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Latitude: 53.9478 / 53°56'52"N
Longitude: -1.7105 / 1°42'37"W
OS Eastings: 419095.77169
OS Northings: 450231.168523
OS Grid: SE190502
Mapcode National: GBR JQHS.GK
Mapcode Global: WHC8Q.P1NB
Entry Name: A 17th century park lodge known as Dobpark Lodge in Dob Park, near Otley
Scheduled Date: 31 January 1997
Source: Historic England
Source ID: 1015630
English Heritage Legacy ID: 29152
County: North Yorkshire
Civil Parish: Weston
Traditional County: Yorkshire
Lieutenancy Area (Ceremonial County): North Yorkshire
Church of England Parish: Weston All Saints
Church of England Diocese: Leeds
The monument includes the remains of a park lodge in Dob Park, south of
Dobpark Wood, c.375m west of Middle Farm, Weston, near Otley. The lodge
measures c.16m along the south west front facade, and c.13m from front to
It consists of the remains of a central 10m square tower, with a corner turret
4m square at each end of its south west facade. The north western of these
turrets still survives to its full height of four storeys. On the rear, north
east side of the main tower is a 3m square stair tower. This survives to
a height of three stories, as does the adjacent portion of the main tower. The
main tower also survives to its full extent of three storeys adjacent to the
north west turret. Elsewhere, the walls of the main tower and the turret at
the south east end of the front facade survive to a height of less than one
storey, c.1m-1.5m, and have been capped with coping stones which are cemented
in place. Much of the latter may have been rebuilt on the original
foundations, for use as a sheepfold.
The lodge probably dates from the early 17th century and was built for
Sir Mauger Vavasour whose ancestry can be traced back to Norman times. It is
thought to have been a forest lodge occupied by a branch of the Vavasour
family of Weston Hall. During the Civil War, it is said to have been shelled
by Cromwell's soldiers. It is Listed Grade II.
The site of the monument is shown on the attached map extract.
Source: Historic England
Deer parks were areas of land, usually enclosed, set aside and equipped for
the management and hunting of deer and other animals. They were generally
located in open countryside on marginal land or adjacent to a manor house,
castle or palace. They varied in size between 3ha and 1600ha and usually
comprised a combination of woodland and grassland which provided a mixture of
cover and grazing for deer. Parks could contain a number of features,
including hunting lodges (often moated), a park-keeper's house, rabbit
warrens, fishponds and enclosures for game, and were usually surrounded by a
park pale, a massive fenced or hedged bank often with an internal ditch.
Although a small number of parks may have been established in the Anglo-Saxon
period, it was the Norman aristocracy's taste for hunting that led to the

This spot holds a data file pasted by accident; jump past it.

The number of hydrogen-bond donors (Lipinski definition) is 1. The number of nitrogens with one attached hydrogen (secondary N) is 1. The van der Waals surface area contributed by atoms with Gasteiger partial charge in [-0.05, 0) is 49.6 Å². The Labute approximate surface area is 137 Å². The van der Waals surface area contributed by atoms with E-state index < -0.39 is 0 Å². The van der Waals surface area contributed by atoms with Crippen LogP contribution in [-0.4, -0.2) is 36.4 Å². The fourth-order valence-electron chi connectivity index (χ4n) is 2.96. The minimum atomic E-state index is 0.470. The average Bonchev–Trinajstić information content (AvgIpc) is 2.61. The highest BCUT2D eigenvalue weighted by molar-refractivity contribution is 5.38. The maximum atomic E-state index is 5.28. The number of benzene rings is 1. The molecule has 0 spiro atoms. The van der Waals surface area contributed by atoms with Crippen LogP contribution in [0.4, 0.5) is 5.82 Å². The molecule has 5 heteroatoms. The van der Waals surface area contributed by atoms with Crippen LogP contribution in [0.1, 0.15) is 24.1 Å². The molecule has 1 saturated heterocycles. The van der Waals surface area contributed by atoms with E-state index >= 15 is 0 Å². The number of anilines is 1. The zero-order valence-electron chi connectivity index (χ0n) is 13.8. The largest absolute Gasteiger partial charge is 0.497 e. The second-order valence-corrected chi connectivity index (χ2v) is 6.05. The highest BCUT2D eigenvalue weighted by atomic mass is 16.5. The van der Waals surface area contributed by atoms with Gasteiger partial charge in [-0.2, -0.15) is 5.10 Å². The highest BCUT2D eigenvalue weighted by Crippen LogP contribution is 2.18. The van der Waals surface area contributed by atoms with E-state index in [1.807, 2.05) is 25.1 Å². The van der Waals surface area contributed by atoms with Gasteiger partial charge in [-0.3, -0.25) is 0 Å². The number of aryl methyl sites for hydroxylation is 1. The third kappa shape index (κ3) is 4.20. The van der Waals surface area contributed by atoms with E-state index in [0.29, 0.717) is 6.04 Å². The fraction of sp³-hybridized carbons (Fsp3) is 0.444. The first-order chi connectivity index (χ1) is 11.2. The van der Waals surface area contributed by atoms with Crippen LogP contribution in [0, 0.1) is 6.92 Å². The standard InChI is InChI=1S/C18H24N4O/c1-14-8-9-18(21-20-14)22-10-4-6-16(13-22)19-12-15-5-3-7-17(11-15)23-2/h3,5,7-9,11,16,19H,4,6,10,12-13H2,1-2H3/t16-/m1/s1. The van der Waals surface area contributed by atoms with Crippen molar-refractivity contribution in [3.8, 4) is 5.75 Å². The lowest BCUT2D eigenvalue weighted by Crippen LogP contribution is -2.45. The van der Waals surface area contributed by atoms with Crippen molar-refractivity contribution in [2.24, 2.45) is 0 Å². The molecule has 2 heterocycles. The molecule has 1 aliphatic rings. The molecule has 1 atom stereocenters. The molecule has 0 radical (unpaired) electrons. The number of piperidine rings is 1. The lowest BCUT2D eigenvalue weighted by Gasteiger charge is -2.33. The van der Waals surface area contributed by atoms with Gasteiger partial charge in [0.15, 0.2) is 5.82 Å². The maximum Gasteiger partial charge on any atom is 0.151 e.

majority being constructed. The peak period for the laying-out of parks,
between AD 1200 and 1350, coincided with a time of considerable prosperity
amongst the nobility. From the 15th century onwards few parks were constructed
and by the end of the 17th century the deer park in its original form had
largely disappeared. The original number of deer parks nationally is unknown
but probably exceeded 3000. Many of these survive today, although often
altered to a greater or lesser degree. They were established in virtually
every county in England, but are most numerous in the West Midlands and Home
Counties. Deer parks were a long-lived and widespread monument type. Today
they serve to illustrate an important aspect of the activities of medieval
nobility and still exert a powerful influence on the pattern of the modern
landscape. Where a deer park survives well and is well-documented or
associated with other significant remains, its principal features are normally
identified as nationally important.
After c.1480, a new type of park began to develop out of the deer park
tradition. This combined the deer management and hunting aspects of the
medieval deer park with a greater emphasis on moulding the landscape to
conform to the aesthetic ideal. Such parks usually adorned the country
residences of the powerful and wealthy and were popular until the Civil War.
This type of park is usually referred to as a country house park, and formed
an intermediate stage in development between the medieval deer park and the
later landscape park.
Too little of Dob Park remains to determine whether it was originally created
as a country house type park, or whether Dobpark Lodge represents an
embellishment of a pre-existing medieval deer park. The isolated situation may
indicate the latter. In either case, Dobpark Lodge is an unusual survival of
a building associated with the country park tradition. It was built in the
early 17th century by the Vavasour family, has undergone little subsequent
alteration, and parts still survive to their full height.
Architecturally, the building displays features typical of the country houses
of the wealthy elite of the time. It is a development of the medieval hall,
embellished with corner turrets and an impressive symmetrical facade with many
large cross-mullioned windows and a central oriel window.
This ruined hunting lodge is the only surviving evidence for the medieval Dob
Park. The ruins retain significant architectural detail and allow the
original form and layout of the lodge to be substantially determined.
Source: Historic England
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